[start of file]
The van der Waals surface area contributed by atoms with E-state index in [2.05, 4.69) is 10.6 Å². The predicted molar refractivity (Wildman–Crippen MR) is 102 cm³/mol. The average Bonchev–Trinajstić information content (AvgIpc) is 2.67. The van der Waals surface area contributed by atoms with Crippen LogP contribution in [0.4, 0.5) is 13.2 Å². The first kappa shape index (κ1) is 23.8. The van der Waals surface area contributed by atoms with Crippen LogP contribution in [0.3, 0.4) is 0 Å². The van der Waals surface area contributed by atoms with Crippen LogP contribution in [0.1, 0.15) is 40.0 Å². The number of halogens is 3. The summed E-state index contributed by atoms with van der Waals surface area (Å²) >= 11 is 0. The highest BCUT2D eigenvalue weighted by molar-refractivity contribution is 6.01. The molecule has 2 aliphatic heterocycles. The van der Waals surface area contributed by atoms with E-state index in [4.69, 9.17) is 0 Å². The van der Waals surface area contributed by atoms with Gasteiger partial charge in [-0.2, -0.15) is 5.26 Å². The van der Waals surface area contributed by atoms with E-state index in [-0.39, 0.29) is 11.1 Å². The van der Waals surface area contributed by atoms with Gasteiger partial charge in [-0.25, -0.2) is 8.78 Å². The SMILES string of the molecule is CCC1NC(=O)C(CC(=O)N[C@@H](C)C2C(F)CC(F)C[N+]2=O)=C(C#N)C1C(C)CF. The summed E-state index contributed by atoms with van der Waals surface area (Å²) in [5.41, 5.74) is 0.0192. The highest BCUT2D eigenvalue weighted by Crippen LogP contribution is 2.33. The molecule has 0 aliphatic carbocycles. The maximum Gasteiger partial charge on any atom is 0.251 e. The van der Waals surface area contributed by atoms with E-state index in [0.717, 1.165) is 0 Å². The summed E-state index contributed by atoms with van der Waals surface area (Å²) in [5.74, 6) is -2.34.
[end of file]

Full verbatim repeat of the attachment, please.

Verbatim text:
The van der Waals surface area contributed by atoms with E-state index in [2.05, 4.69) is 10.6 Å². The predicted molar refractivity (Wildman–Crippen MR) is 102 cm³/mol. The average Bonchev–Trinajstić information content (AvgIpc) is 2.67. The van der Waals surface area contributed by atoms with Crippen LogP contribution in [0.4, 0.5) is 13.2 Å². The first kappa shape index (κ1) is 23.8. The van der Waals surface area contributed by atoms with Crippen LogP contribution in [0.3, 0.4) is 0 Å². The van der Waals surface area contributed by atoms with Crippen LogP contribution in [0.1, 0.15) is 40.0 Å². The number of halogens is 3. The summed E-state index contributed by atoms with van der Waals surface area (Å²) >= 11 is 0. The highest BCUT2D eigenvalue weighted by molar-refractivity contribution is 6.01. The molecule has 2 aliphatic heterocycles. The van der Waals surface area contributed by atoms with E-state index in [4.69, 9.17) is 0 Å². The van der Waals surface area contributed by atoms with Gasteiger partial charge in [-0.2, -0.15) is 5.26 Å². The van der Waals surface area contributed by atoms with E-state index in [-0.39, 0.29) is 11.1 Å². The van der Waals surface area contributed by atoms with Gasteiger partial charge in [-0.25, -0.2) is 8.78 Å². The SMILES string of the molecule is CCC1NC(=O)C(CC(=O)N[C@@H](C)C2C(F)CC(F)C[N+]2=O)=C(C#N)C1C(C)CF. The summed E-state index contributed by atoms with van der Waals surface area (Å²) in [5.41, 5.74) is 0.0192. The highest BCUT2D eigenvalue weighted by Crippen LogP contribution is 2.33. The molecule has 0 aliphatic carbocycles. The maximum Gasteiger partial charge on any atom is 0.251 e. The van der Waals surface area contributed by atoms with E-state index in [0.717, 1.165) is 0 Å². The summed E-state index contributed by atoms with van der Waals surface area (Å²) in [5.74, 6) is -2.34.